Zee Media Bureau/Udita Madan
New Delhi: March 3rd of each year marks World Wildlife Day, a day to raise awareness and about animals and plants that adorn planet Earth.
Introduced by the United Nations in 2013, World Wildlife Day is celebrated with a new theme each year.
Year 2016's theme is 'The future of wildlife is in our hands', which focuses primarily on African and Asian Elephants, who are gradually inching towards the endangered list due to habitat loss, overgrazing, farming and illegal poaching.
Human activity is slowly becoming a huge bane to the environment, also causing harm to animals.
Today, we give you a list of five such endangered animals who are on the verge of extinction due to human hustle and bustle.
One of the most endangered species of our planet, the tiger is an animal that is widely poached and faces the biggest threat of habitat loss. Efforts are being made on a large scale all over the world to conserve tiger populations, however, deforestation is bringing them within human contact.
2. Red Panda:
With less than 10,000 individuals left in the world, the population of the Red Panda appears to decline further. The high demand for wild meat, medicine and pelts, seems to be the reason behind their poaching, while logging is consistently shrinking their natural habitats. There have also been rising reports of Red Pandas being traded as pets in China.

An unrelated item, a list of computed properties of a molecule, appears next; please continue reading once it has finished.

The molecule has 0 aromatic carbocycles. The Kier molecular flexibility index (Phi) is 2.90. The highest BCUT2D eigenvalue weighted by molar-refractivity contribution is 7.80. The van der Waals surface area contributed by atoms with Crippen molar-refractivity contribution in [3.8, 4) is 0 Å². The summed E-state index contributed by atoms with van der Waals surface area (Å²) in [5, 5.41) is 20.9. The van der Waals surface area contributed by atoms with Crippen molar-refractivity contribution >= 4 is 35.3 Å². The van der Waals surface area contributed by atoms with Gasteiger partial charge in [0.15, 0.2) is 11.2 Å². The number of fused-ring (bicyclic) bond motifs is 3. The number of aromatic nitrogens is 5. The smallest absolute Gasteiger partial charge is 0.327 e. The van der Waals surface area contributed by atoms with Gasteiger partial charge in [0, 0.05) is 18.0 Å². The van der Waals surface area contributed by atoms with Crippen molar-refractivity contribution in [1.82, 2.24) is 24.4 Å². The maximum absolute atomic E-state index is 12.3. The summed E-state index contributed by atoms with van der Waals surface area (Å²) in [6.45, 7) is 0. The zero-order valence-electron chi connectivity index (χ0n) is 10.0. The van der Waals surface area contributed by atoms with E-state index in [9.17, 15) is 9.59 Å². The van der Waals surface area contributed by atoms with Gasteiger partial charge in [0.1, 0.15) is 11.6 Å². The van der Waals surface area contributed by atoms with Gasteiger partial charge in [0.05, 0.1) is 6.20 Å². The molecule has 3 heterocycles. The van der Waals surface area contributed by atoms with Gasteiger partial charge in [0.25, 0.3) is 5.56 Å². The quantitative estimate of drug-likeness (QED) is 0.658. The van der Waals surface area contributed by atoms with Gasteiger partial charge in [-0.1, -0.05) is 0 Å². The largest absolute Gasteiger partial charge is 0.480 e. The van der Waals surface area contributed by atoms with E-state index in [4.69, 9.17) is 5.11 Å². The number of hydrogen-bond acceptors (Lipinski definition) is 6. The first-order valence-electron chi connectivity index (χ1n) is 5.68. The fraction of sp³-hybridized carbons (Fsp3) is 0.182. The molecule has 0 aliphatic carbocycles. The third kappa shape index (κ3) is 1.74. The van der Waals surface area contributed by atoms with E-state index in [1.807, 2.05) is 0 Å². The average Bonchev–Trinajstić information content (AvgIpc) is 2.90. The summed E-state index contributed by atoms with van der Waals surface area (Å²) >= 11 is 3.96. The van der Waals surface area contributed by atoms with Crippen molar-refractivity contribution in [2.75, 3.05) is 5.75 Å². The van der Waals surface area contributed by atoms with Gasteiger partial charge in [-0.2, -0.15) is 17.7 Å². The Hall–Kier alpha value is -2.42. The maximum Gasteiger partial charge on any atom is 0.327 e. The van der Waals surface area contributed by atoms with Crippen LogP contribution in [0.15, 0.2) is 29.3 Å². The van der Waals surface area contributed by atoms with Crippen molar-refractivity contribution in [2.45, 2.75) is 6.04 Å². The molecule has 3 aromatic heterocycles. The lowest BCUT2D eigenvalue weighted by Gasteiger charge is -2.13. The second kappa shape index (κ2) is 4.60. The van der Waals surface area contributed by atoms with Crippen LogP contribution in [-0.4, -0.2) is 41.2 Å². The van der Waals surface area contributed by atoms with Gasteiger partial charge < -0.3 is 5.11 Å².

3. African Penguin:
Another species that have found its name in the endangered list is the African Penguin. They are approximately 60cm in height and are only found in the southern waters of Africa. With the rise of commercial fisheries and shifts in prey populations, the birds are riding slowly on the track of decline. In 2010, the population of African Penguins was estimated at a 55,000.
4. African Wild Ass:
While on the subject of Africa, another endangered species that comes to mind is the African Wild Ass. Becoming a target of human hunting, the animal's population is on a high decline. They are killed for food and traditional medicinal purposes, as their bones are used to treat tuberculosis, constipation, backache and rheumatism.
5. Sea Otters:
Number of Sea Otters have plummeted by 50% in the last 45 years. With the rise in commercial fur trade, Sea Otter population had fallen to just 2,000. Although they made a rebound in the decades that followed, the threats they face also rose, the biggest one being oil spills, which cause them to get hypothermia.